March _. Presentment. Grand jury of Berkshire county, Josiah Jones, foreman, against Daniel Davis, of Albany, Israel Spencer, of Albany county, Joshua Whitney, of Albany County, Joshua Root, Ichabod Squire, jr., Abijah Rood, all of a place called the gore, and west of Stockbridge in the county of Berkshire, for an assault on Ichabod Miller [94]
March 9. Judgment of the inferior Court of Common Pleas held at Pittsfield, in the county of Berkshire, in the case of Ichabod Miller, of Stockbridge, vs. Joshua Root, Ichabod Squire, jr. and Abijah Roods, all living in the gore; Mark Hopkins, attorney for plaintiff; Joseph Hawley and Theodore Sedgwick, for defendants [93] ["the gore" was a slim triangle of land between the roughly north-south boundaries of Sheffield, Great Barrington and Stockbridge, and the (disputed) border between Massachusetts and New York provinces, which was, and still is, oriented more to the north-north-east]
[Scott, page 171, reveals the outcome of this case: "As a result of the judgment against the two Roods in the civil action they were sentenced to pay £45 and in addition costs of £8/3/10. They further were compelled to attend from court to court in both the civil and criminal actions, so that they incurred expences of £20/3/4. Naturally they asked the governor [i.e. Tryon] for relief and at the meeting of his council on April 13, 1774, the board advised the lieutenant governor to refer the matter to the General Assembly at its next meeting and in the meantime to direct the treasurer of the colony to pay Joshua and Abijah Rood their expenses incurred on attending the courts in Massachusetts.]
Calendar of Historical Manuscripts in the Office of the Secretary of State, Albany, N.Y.: English manuscripts, 1664-1776 (1866)
pp812- [documents in vol. XCIX]: 1773

March 6. Deposition. William Hubburd, as to his having assisted Ethan Lewis, of Sheffield, and Gilbert Belcher, in striking off counterfeit money [92]
Essex Gazette [Salem], 6 Apr 1773:
ALBANY, March 8.
... on Tuesday, the Court of oyer and terminer was opened; on Wednesday John Johnson, accused of counterfeiting the Currency of this Province was tried and acquitted; and on Friday Joseph Bills Packer, John Wall Lovely, and Gill Belcher, convicted at the last Assizes held here, of the above mentioned Crime, received Sentence of Death, and are to be executed the 2d Day of April next.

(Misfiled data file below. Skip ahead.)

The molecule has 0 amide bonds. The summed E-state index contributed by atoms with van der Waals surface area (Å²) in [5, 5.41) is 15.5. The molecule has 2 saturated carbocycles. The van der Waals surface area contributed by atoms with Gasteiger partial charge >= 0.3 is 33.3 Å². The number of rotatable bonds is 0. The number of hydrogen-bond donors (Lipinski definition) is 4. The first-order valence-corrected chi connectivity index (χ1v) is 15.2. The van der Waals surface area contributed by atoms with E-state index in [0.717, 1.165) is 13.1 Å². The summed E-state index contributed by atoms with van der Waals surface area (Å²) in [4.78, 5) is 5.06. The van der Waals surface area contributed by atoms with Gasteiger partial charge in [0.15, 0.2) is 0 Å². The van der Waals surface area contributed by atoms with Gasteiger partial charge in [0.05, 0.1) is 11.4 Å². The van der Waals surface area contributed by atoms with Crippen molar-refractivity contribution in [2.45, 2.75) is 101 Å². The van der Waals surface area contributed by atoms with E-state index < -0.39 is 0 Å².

William Holbert, one of those found guilty of counterfeiting the Currency of this Province, &c. has received a Pardon from his Excellency the Governor.
Massachusetts Gazette: and the Boston Weekly News-Letter, 22 Apr 1773, p3:
The 2d of April were executed at Albany, pursuant to their Sentence, for counterfeiting the Currency of New-York, Gilbert Belcher, Joseph Bill Packer, and John Wall Lovey.- Gilbert Belcher in his last Speech, among other Things says, he descended from a Family in New England that reflected Honor upon him, and was the first Branch of it that has been disgraced.-- He married in 1761 at Hebron to a worthy Woman, whom he now leaves a Widow with nine Children, the oldest of whom is not 12 Years old. Seven Years ago he moved to Great Barrington, where he has practised Coining, &c. with a Company of Men as perversely inclined as himself, &c. The acount of John Walley Lovely is in the Supplement.
Supplement to the Massachusets-Gazette, 22 Apr 1773, p2:
Extract of a Letter from Albany dated April 3, 1773.